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Hey guys I'm trying to write an AXL-client (SOAP) for the Cisco Unified Communications Manager. For that purpose I need to establish an ssl-connection to the AXL-service. Unfortunatly I dont know much about all that ssl-stuff.

However I was able to find a working Java-example, that does, what I want. The problem is, i need that in C#.NET. So I'm hoping, that someone could "translate" the following Java-code in a C#-version. But it has to do exactly the same, espacially the authentication and certificate-stuff.

Here is the code:

    String sAXLSOAPRequest = "...";
    byte[] bArray = null; // buffer for reading response from
    Socket socket = null; // socket to AXL server
    OutputStream out = null; // output stream to server
    InputStream in = null; // input stream from server

    X509TrustManager xtm = new MyTrustManager();
    TrustManager[] mytm = { xtm };
    SSLContext ctx = SSLContext.getInstance("SSL");
    ctx.init(null, mytm, null);
    SSLSocketFactory sslFact = (SSLSocketFactory) ctx.getSocketFactory();

    socket = (SSLSocket) sslFact.createSocket("192.168.1.100", Integer.parseInt("8443"));
    in = socket.getInputStream();
    // send the request to the server
    // read the response from the server
    StringBuffer sb = new StringBuffer(2048);
    bArray = new byte[2048];
    int ch = 0;
    int sum = 0;
    out = socket.getOutputStream();
    out.write(sAXLSOAPRequest.getBytes());

    while ((ch = in.read(bArray)) != -1) {
        sum += ch;
        sb.append(new String(bArray, 0, ch));
    }
    socket.close();
    // output the response to the standard output
    System.out.println(sb.toString());

and this is the MyTrustManager-Class:

public class MyTrustManager implements X509TrustManager {
MyTrustManager() {
    // create/load keystore
}

public void checkClientTrusted(X509Certificate chain[], String authType)
        throws CertificateException {
}

public void checkServerTrusted(X509Certificate chain[], String authType)
        throws CertificateException {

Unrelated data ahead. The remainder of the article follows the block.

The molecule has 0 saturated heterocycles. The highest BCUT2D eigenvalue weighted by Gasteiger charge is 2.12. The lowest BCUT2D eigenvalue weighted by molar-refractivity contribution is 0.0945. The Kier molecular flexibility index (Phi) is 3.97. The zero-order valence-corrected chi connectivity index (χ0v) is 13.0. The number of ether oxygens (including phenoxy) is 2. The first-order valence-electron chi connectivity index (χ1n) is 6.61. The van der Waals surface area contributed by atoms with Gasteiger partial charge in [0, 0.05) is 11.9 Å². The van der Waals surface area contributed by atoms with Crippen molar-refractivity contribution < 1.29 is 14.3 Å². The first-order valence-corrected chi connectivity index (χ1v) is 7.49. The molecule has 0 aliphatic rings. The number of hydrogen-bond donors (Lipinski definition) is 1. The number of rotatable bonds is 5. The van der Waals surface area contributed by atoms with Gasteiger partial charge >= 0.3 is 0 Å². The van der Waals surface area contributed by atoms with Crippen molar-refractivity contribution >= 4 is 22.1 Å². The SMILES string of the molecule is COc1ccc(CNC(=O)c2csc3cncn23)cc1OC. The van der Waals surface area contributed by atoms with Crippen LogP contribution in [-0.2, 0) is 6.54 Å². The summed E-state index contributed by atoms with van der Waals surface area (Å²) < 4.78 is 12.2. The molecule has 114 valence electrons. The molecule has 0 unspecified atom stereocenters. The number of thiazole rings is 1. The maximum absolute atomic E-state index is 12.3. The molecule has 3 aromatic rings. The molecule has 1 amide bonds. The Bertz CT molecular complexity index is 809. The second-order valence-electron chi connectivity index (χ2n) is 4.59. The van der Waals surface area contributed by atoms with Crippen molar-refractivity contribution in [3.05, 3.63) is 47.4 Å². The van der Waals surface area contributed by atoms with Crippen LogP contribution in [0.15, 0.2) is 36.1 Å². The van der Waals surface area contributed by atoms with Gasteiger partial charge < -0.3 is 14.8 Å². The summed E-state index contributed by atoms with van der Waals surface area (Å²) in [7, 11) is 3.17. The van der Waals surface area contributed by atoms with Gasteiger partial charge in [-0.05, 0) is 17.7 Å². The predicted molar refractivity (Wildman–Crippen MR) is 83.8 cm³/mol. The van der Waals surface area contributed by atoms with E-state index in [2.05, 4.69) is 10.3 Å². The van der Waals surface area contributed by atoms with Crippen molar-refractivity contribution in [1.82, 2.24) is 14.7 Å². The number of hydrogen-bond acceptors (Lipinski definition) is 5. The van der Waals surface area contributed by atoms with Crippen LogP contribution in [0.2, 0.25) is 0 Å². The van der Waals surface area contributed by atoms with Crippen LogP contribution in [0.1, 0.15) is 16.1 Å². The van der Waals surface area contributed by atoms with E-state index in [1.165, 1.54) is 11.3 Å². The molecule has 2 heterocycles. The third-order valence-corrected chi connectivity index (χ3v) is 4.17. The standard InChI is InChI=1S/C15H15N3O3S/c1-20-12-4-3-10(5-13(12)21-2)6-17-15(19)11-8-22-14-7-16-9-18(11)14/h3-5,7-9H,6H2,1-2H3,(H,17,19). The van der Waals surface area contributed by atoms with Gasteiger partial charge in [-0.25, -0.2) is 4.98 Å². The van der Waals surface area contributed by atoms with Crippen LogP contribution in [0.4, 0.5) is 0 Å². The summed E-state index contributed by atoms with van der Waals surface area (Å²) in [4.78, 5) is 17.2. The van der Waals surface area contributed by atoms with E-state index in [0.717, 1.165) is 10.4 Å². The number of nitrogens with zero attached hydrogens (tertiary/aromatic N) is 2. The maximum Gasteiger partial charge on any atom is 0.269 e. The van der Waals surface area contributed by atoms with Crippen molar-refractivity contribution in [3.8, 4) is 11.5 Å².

}

public X509Certificate[] getAcceptedIssuers() {
    return null;
}

}

Any help would be appreciated.

Thanks

edit: sorry i should have mentioned: youre right i can generate a proxy-class, but sadly its not working properly. cisco did a really bad job with that (not to mention the really bad documentation). the proxy class throws some xml-errors when parsing some responses. so i have to do it manually for that cases...

i'll worry about the certificate security later

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1  
If I'm reading that code correctly, it doesn't actually check the validity of the certificates in question, providing near zero security value. I wouldn't bother with that code any more, instead find a good C# TLS tutorial or API reference and go from there... –  sarnold May 31 '12 at 21:40
1  
I don't know C# and .net, but you shouldn't have to go so low level. There should be some kind of Web Services / SOAP library that you can use, that will take care of the connection details, given the URL. Typically, you use a tool to parse the WSDL file for the SOAP service, and that writes all the code to access the service and encode/decode the data. For example, check out this other question –  theglauber May 31 '12 at 21:42
    
sorry i should have mentioned: youre right i can generate a proxy-class, but sadly its not working properly. cisco did a really bad job with that (not to mention the really bad documentation). the proxy class throws some xml-errors when parsing some responses. so i have to do it manually for that cases... –  Tobi Jun 1 '12 at 5:09
    
There's no handy built-in SSL class in .NET. You can use SSLSocket class in our SecureBlackbox product (see eldos.com/sbb/net-ssl.php for details) which has the API similar to .NET Socket class and provides transparent SSL/TLS support. –  Eugene Mayevski 'EldoS Corp Jun 1 '12 at 5:44

1 Answer 1

up vote 3 down vote accepted

Have you tried consuming the web service the "proper" way? Add a SOAP web service reference to your C# project in Visual Studio, gets the stubs etc? That's the easiest way of doing it from C#. You can just specify a https protocol in the URL when you add the reference.

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That is not the same as using the wsdl, is it? How would I do that? Could you tell me how to start trying this, or are there some good sources you could recommend? –  Tobi Jun 1 '12 at 6:32
    
Yes, it is the same as using WSDL. You add a web reference to your project and enter URL of the WSDL. It generates classes that you can use in your project. –  MK. Jun 1 '12 at 12:51

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